Published on June 7th, 2012 | by Emma Gedge0
The Wurzels Favourite Sport! The Combine Demolition Derby
So, for those who aren’t familiar with the delights of a Demolition Derby, put simply it’s an event in which five (sometimes more) drivers compete by purposely ramming into each other.
The last person left with a functioning vehicle (presumably it just has to be able to move, looks don’t come into the equation) is deemed victorious. It all usually takes place in some form of field soaked with water, the idea being that the ground will turn to mud and slow vehicles down, supposedly making it safer?
Anyhow, for those who seek more madness, danger and just general weirdness the Combine form of the demolition derby is right up their alley. Combines are specifically outfitted for the competition. Any heavy and useless parts are stripped off, whilst the front is reinforced with extra bars and chains in an attempt to ‘toughen up’ the competition combines.
For three rather epic hours these Frankenstein-like machines collide in a display of brute force and fearlessness (or just plain madness) until the last Combine is left standing with it’s front still in one piece (apparently aiming for the tires is a good tactic). Though there can be a draw if the last two standing combines are somehow tangled together in a heated mess of metal, and probably smoke too. There are often numerous heats after which ‘repair time’ is given before commencing the next, there can also be certain categories for drivers and even a consolation round for losers.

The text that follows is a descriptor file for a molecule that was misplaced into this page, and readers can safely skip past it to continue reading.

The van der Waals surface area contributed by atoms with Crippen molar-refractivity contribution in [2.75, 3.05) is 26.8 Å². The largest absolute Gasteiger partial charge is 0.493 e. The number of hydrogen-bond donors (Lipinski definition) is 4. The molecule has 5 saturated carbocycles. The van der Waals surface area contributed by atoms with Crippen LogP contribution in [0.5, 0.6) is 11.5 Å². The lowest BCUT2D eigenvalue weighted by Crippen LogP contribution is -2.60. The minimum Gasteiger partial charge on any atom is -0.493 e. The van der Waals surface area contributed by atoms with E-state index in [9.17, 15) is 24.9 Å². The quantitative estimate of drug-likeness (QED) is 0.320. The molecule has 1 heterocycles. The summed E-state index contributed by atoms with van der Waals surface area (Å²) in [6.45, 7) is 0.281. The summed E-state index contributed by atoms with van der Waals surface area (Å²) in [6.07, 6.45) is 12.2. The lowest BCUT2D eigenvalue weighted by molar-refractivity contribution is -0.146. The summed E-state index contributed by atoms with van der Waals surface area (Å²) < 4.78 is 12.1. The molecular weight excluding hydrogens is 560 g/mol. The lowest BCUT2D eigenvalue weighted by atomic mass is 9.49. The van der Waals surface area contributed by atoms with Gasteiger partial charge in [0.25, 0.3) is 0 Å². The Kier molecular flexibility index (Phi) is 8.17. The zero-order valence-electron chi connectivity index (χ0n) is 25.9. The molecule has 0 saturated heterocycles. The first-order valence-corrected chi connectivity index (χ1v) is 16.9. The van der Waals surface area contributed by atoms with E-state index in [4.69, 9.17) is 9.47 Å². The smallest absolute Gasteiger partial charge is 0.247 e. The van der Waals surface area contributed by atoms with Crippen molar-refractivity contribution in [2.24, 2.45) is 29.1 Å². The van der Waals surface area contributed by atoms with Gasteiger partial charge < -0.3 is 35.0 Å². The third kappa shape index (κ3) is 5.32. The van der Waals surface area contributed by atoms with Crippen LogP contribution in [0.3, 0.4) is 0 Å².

Rules-wise it’s not particularly complicated; combines should be more than 25 years old (no matter how good you are, using a brand new one would prove to be slightly expensive anyway!) and some competitions enforce rules on height, tire size, contents of the gas (petrol) tank and age of the contestants. However, most of the attention is focused on the ‘colorful’ names given the combines by their drivers and there’s sometimes even a prize of up to $1500 for the best decorated combine, serious stuff right there.
Incredibly, despite the obvious theme of danger there have been few injuries other than one unfortunate driver in 1999 falling out of his combine and breaking his leg, oops. All in all the Combine Demolition Derby attracts thousands of spectators, with competitions all across the US and Europe, though perhaps the most popular is held in Lind, Washington.
There’s just no excuse, $15 entry for a weekend of general awesomeness, you’ve got to go! Only issue you may have is explaining to friends why you’ve spent 3 hours (or a whole weekend) watching combine harvesters smashing into each other. Though we reckon it’s worth it and who knows, maybe you’ll catch the bug and enter your very own Combine Demolition Derby, though be prepared to pay over $1000 and you’ll probably have to find a sponsor too. It’s certainly not for the faint hearted!